Annette Miae Kim is an artist and associate professor at the Sol Price School of Public Policy at USC. This will be her first exhibition at ReflectSpace Gallery.

“I’m Korean-American, and both my parents emigrated from North and South Korea,” Kim said. “A lot of my work is about trying to feel like I belong in this world. My family is refugees, immigrants, citizens and foreigners living abroad.”

Kim, who is currently working on scroll maps, said her work is about movement, language and showing how people communicate. According to Kim, connection, although explored through various cultural works of art, is a “fundamental human problem.”

“I hope we connect with each other, with ourselves and with the place,” Kim said when asked what she expected from the exhibition.

“It’s really important that people have their own space and that we can get to know each other,” Kim said. “And that we’re not enclaves with borders.”

The Oshagans strive for this.

“We are products of displacement,” said Anahid Oshagan. “We are descendants of survivors of genocide.”

Anahid Oshagan is a lawyer, social activist and curator. Ara Oshagan is a photographer, multidisciplinary artist and curator.

ReflectSpace opened at the Glendale Central Library in 2017 at the request of the Glendale City Council “to create an urban space to address the Armenian Genocide and other human atrocities,” the gallery’s website states. “ReflectSpace is an exhibition space designed to explore and reflect on genocides, human rights violations, and civil rights violations.”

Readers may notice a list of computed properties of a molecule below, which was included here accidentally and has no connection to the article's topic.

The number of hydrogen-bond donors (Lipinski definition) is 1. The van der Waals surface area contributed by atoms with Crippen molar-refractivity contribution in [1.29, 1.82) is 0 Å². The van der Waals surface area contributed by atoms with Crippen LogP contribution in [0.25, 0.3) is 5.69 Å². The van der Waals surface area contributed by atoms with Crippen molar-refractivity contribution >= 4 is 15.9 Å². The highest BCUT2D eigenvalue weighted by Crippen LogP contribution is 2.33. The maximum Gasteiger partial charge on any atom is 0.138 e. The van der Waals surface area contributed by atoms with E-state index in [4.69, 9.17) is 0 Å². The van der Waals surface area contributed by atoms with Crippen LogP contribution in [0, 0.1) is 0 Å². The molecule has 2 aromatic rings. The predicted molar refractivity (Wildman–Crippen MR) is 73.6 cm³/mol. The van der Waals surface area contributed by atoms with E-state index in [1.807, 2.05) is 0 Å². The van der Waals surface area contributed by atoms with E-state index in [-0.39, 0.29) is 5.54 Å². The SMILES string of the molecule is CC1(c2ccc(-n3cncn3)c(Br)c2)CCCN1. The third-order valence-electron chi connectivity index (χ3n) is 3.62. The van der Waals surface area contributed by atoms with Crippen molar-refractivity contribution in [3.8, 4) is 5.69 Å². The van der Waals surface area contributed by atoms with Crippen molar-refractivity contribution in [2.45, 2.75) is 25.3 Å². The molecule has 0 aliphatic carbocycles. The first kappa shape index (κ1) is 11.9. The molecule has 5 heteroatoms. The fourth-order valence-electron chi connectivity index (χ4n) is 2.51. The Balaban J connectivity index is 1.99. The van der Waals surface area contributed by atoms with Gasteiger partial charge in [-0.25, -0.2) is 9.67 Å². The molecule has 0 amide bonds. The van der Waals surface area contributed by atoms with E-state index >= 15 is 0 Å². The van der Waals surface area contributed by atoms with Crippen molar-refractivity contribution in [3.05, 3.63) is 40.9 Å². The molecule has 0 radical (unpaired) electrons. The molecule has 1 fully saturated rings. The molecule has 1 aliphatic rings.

“The themes and principles are very close to us and part of our DNA, which is why we embrace and reflect them through our activism and daily life,” said Anahid Oshagan.

The Oshagan couple expanded the ReflectSpace Gallery to become not only a center for artistic activity, but also a place for discussion of social issues.

“We expanded and made it much broader,” said Anahid Oshagan. “We touched on a lot of social justice issues, including the mass incarceration industrial complex, the Holocaust, slavery, the Native American genocide, and the Korean comfort women, which affects a large portion of the Korean American community here in Glendale and surrounding areas.”

Artist Kim encouraged visitors to be curious and learn about different people and communities.

“There are so many divisions growing,” Kim said. “The more we can build relationships, conversations and hopefully empathy with a sense of solidarity and connection, the more important that is.”

Anahid Oshagan hopes visitors will take time to explore and reflect on these issues.

“One of the most important goals is to increase awareness, understanding and compassion,” she said. “And of course, to act on all of the above.”

The exhibition opens July 27 and runs July 20–September 22 at the Glendale Central Library, 222 East Harvard Street, Glendale.